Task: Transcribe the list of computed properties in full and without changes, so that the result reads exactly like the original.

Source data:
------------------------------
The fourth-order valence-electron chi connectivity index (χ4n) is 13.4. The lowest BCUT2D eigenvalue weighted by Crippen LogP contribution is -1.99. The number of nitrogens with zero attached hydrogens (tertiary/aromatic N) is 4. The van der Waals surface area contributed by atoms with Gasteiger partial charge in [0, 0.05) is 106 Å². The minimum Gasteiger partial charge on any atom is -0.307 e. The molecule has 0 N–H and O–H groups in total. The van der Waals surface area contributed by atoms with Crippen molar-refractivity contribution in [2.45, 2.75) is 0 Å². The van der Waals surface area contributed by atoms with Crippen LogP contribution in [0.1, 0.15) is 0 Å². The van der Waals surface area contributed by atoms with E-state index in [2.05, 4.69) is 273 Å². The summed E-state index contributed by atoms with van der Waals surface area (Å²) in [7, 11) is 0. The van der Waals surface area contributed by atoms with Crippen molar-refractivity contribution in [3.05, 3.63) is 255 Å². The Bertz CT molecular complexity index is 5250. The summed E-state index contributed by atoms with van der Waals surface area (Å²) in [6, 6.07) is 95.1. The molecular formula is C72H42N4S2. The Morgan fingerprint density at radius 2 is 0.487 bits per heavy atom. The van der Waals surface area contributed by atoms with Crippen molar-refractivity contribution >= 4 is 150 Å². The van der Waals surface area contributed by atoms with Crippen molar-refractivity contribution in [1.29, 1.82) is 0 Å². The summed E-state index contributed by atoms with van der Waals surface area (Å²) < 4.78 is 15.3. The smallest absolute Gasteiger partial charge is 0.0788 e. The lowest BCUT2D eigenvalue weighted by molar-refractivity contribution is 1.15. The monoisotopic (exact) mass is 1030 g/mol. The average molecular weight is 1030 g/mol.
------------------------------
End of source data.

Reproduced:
The fourth-order valence-electron chi connectivity index (χ4n) is 13.4. The lowest BCUT2D eigenvalue weighted by Crippen LogP contribution is -1.99. The number of nitrogens with zero attached hydrogens (tertiary/aromatic N) is 4. The van der Waals surface area contributed by atoms with Gasteiger partial charge in [0, 0.05) is 106 Å². The minimum Gasteiger partial charge on any atom is -0.307 e. The molecule has 0 N–H and O–H groups in total. The van der Waals surface area contributed by atoms with Crippen molar-refractivity contribution in [2.45, 2.75) is 0 Å². The van der Waals surface area contributed by atoms with Crippen LogP contribution in [0.1, 0.15) is 0 Å². The van der Waals surface area contributed by atoms with E-state index in [2.05, 4.69) is 273 Å². The summed E-state index contributed by atoms with van der Waals surface area (Å²) in [7, 11) is 0. The van der Waals surface area contributed by atoms with Crippen molar-refractivity contribution in [3.05, 3.63) is 255 Å². The Bertz CT molecular complexity index is 5250. The summed E-state index contributed by atoms with van der Waals surface area (Å²) in [6, 6.07) is 95.1. The molecular formula is C72H42N4S2. The Morgan fingerprint density at radius 2 is 0.487 bits per heavy atom. The van der Waals surface area contributed by atoms with Crippen molar-refractivity contribution >= 4 is 150 Å². The van der Waals surface area contributed by atoms with Crippen molar-refractivity contribution in [1.29, 1.82) is 0 Å². The summed E-state index contributed by atoms with van der Waals surface area (Å²) < 4.78 is 15.3. The smallest absolute Gasteiger partial charge is 0.0788 e. The lowest BCUT2D eigenvalue weighted by molar-refractivity contribution is 1.15. The monoisotopic (exact) mass is 1030 g/mol. The average molecular weight is 1030 g/mol.